Electric and Magnetic Fields
You can visit the Électrium, an EMF interpretation centre in Sainte-Julie, on Montréal's South Shore.
All around the world, people are constantly exposed to countless man-made sources of electromagnetic waves including cellular telephones, radios, televisions, antennas, satellites, and so on. Found everywhere, these waves have become a normal part of our daily environment. But our environment is also full of electromagnetic radiation from natural sources: light from the Sun carries infrared and ultraviolet radiation, and ionizing radiation comes from the Earth and space. No one can avoid it!
Using electricity adds electric and magnetic fields (EMFs) to this invisible world. Any electric current that flows through a device or a wire-from high-voltage lines to your computer's power cord-generates fields to which we are exposed to varying degrees. However, these fields do not travel like radio waves. In fact, they lose strength rapidly as distance increases.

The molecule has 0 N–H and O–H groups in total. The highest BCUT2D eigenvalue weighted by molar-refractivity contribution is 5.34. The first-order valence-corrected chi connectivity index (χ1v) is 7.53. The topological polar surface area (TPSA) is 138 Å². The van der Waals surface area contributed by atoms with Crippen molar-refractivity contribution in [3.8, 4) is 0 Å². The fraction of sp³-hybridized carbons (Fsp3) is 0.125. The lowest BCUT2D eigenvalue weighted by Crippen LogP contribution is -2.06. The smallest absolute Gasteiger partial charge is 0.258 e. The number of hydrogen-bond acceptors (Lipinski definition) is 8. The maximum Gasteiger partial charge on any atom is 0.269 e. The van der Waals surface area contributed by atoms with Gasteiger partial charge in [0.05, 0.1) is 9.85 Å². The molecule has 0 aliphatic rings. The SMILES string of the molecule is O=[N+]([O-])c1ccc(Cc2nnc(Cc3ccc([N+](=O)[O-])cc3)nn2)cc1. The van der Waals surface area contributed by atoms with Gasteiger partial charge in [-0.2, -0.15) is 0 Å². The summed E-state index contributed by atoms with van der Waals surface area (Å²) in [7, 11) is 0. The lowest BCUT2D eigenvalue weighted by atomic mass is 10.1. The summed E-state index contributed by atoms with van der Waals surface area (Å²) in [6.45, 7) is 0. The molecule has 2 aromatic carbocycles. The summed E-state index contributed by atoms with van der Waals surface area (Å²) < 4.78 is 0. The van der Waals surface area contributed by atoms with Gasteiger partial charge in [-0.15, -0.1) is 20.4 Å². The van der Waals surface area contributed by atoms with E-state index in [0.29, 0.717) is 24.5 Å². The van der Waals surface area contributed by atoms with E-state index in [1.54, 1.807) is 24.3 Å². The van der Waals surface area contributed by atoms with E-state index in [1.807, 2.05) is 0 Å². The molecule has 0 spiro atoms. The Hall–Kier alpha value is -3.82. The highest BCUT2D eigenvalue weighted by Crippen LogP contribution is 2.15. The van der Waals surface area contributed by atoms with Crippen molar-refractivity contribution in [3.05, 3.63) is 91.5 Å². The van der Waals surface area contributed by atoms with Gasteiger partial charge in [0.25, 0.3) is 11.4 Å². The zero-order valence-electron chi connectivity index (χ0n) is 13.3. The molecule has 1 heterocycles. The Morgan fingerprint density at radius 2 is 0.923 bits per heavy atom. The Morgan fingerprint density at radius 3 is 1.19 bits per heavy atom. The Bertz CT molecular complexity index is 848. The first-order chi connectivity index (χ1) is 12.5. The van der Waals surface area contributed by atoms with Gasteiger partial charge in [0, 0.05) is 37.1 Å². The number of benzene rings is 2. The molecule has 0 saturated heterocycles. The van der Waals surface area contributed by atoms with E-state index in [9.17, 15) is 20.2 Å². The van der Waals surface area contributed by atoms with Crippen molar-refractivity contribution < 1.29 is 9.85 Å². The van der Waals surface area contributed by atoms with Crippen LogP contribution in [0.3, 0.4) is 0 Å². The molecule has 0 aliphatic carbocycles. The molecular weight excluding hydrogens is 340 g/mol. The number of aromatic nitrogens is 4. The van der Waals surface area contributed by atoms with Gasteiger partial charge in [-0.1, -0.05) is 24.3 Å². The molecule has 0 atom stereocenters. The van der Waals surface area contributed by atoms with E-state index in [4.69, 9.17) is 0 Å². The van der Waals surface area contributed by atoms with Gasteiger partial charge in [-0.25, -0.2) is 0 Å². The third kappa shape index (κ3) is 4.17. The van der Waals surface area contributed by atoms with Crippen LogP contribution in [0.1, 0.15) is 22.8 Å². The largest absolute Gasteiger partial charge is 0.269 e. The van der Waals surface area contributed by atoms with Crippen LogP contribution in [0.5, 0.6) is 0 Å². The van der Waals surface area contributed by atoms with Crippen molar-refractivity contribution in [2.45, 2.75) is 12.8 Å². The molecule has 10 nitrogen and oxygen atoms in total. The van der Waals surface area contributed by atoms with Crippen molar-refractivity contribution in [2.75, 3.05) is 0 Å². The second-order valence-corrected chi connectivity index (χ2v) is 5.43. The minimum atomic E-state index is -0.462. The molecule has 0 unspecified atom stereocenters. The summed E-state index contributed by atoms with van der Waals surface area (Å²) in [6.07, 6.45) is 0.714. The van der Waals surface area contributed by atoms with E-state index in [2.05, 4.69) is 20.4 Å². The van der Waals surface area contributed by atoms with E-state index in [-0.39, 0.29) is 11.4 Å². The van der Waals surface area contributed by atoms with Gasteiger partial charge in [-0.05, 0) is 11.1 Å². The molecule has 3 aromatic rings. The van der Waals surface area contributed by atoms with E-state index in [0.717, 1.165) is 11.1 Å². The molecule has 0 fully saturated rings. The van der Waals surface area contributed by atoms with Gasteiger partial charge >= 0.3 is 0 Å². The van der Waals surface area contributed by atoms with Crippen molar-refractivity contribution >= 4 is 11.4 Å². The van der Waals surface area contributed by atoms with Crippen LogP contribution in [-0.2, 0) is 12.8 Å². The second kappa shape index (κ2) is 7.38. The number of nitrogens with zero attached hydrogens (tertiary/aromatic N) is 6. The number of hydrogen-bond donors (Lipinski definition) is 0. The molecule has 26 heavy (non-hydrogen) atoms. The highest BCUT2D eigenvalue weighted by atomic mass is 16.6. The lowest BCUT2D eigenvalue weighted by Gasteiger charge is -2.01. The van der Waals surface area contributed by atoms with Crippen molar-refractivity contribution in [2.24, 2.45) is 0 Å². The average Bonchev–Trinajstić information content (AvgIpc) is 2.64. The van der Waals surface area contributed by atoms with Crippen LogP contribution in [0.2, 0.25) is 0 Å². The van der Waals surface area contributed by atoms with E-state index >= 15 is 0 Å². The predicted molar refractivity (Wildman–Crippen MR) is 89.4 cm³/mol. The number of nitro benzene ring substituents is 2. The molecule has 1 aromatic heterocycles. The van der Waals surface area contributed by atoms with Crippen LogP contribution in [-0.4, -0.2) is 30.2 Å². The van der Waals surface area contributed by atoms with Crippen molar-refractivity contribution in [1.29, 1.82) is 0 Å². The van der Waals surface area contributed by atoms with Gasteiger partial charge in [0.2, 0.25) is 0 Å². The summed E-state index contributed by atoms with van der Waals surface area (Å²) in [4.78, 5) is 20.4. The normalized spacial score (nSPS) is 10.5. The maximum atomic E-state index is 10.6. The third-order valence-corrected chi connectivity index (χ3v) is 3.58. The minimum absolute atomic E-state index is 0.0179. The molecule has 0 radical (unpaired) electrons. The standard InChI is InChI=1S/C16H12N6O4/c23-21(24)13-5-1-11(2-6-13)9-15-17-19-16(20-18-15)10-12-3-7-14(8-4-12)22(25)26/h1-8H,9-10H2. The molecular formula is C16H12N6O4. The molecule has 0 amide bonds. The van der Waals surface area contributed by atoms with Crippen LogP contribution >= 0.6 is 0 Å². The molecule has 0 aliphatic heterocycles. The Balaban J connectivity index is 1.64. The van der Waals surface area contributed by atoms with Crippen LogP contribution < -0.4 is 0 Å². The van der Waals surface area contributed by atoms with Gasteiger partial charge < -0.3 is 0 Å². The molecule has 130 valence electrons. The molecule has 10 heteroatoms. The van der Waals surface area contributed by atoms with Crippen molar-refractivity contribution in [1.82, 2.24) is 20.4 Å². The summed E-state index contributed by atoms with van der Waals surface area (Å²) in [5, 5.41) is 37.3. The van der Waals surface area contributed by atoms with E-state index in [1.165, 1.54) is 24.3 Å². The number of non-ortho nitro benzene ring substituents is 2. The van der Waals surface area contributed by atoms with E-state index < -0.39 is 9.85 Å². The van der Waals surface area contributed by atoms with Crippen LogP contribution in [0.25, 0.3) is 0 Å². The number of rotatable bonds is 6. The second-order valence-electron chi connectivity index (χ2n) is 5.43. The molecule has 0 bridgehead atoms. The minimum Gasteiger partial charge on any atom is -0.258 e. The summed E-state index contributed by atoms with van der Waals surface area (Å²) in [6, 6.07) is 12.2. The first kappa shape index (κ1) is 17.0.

An electric field is not the same thing as a magnetic field. The strength of an electric field depends on electric voltage (measured in volts), whereas the strength of a magnetic field depends on the intensity of the electric current (measured in amperes). In both cases, field strength diminishes with distance from the source.
electric and magnetic fields
kilovolt (unit of measurement used for HV lines;
1 kV = 1 000 volts)
volt per metre (unit of measurement used for electric fields)
microtesla (unit of measurement used for magnetic fields;
1 µT = 1 millionth of a tesla)
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